tax benefit enjoyed by the taxpayer when the bad debts were written-off and claimed
as a deduction from income. It also applies to taxes previously deducted from gross
income but which were subsequently refunded or credited. The taxpayer is also
required to report as taxable income the subsequent tax refund or tax credit granted
to the extent of the tax benefit the taxpayer enjoyed when such taxes were previously
claimed as deduction from income.
When the donee or beneficiary is a stranger, the tax payable by the donor shall
be 30% of the net gifts. For purposes of this tax, who is a stranger?

A stranger is a person who is not a:

(1) Brother, sister (whether whole or half-blood), spouse, ancestor, and lineal
(2) Relative by consanguinity in the collateral line within the fourth degree of

Transactions deemed sale

1. Transfer, use, or consumption not in the course of business of goods or
properties originally intended for sale or for use in the course of business.
(ie. When a VAT-registered person withdraws goods from his business for
his personal use)
2. Distribution or transfer to:
a. Shareholders or investors as share in the profits of the VAT-registered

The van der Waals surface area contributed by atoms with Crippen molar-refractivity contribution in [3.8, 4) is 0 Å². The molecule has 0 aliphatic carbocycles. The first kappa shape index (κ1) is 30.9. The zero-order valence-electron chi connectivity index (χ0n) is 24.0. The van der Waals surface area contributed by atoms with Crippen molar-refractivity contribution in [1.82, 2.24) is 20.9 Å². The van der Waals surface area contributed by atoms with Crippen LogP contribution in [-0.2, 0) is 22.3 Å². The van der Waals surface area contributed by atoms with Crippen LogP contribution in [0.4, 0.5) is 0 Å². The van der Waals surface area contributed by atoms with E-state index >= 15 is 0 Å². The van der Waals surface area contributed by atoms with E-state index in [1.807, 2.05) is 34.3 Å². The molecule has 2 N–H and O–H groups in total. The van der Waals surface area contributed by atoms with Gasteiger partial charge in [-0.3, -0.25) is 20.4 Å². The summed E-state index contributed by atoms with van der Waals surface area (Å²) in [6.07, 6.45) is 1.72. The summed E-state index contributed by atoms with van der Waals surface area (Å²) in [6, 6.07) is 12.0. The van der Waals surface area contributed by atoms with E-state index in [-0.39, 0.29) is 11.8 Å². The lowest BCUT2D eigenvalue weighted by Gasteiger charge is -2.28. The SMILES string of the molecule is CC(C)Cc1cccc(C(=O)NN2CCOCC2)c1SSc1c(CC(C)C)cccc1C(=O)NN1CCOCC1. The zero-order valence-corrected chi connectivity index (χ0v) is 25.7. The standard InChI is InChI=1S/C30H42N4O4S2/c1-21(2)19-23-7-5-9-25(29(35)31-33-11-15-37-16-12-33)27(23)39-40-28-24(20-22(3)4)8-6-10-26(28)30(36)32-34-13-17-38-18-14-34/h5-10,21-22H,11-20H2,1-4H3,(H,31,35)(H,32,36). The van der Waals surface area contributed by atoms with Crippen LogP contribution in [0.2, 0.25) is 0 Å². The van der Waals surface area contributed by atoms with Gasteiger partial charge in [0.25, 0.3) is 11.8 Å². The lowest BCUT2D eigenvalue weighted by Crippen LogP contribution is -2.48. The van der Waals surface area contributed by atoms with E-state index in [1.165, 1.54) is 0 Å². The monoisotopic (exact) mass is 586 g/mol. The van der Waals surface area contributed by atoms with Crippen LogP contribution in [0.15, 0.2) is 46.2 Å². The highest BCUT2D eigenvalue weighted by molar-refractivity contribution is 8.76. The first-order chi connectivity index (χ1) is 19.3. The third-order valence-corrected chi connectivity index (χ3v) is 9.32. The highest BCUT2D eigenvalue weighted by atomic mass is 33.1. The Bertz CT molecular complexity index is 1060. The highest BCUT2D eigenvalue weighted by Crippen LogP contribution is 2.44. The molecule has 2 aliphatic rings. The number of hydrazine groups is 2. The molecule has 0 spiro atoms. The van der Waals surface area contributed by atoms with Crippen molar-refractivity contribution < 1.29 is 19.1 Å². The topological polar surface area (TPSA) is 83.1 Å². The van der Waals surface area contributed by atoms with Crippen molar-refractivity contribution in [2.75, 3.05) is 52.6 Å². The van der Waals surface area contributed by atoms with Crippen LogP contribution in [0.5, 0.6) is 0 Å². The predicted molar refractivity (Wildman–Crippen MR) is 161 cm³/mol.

NOTE: Property dividends which constitute stocks in trade or
properties primarily held for sale or lease declared out of retained
earnings on or after January 1, 1996 and distributed by the company to
its shareholders shall be subject to VAT based on the zonal value or fair
market value at the time of distribution, whichever is applicable. (Sec
106.7. RR 16-2005)
b. Creditors in payment of debt
3. Consignment of goods if actual sale is not made within 60 days ff the date
of such goods.
NOTE: Consigned good returned by the consignee within the 60 day
period are not deemed sold.
4. Retirement from or cessation of business with respect to all goods on hand,
whether capital goods, stock in trade, supplies and materials as of the date
of such retirement or cessation, whether or not the business is continued by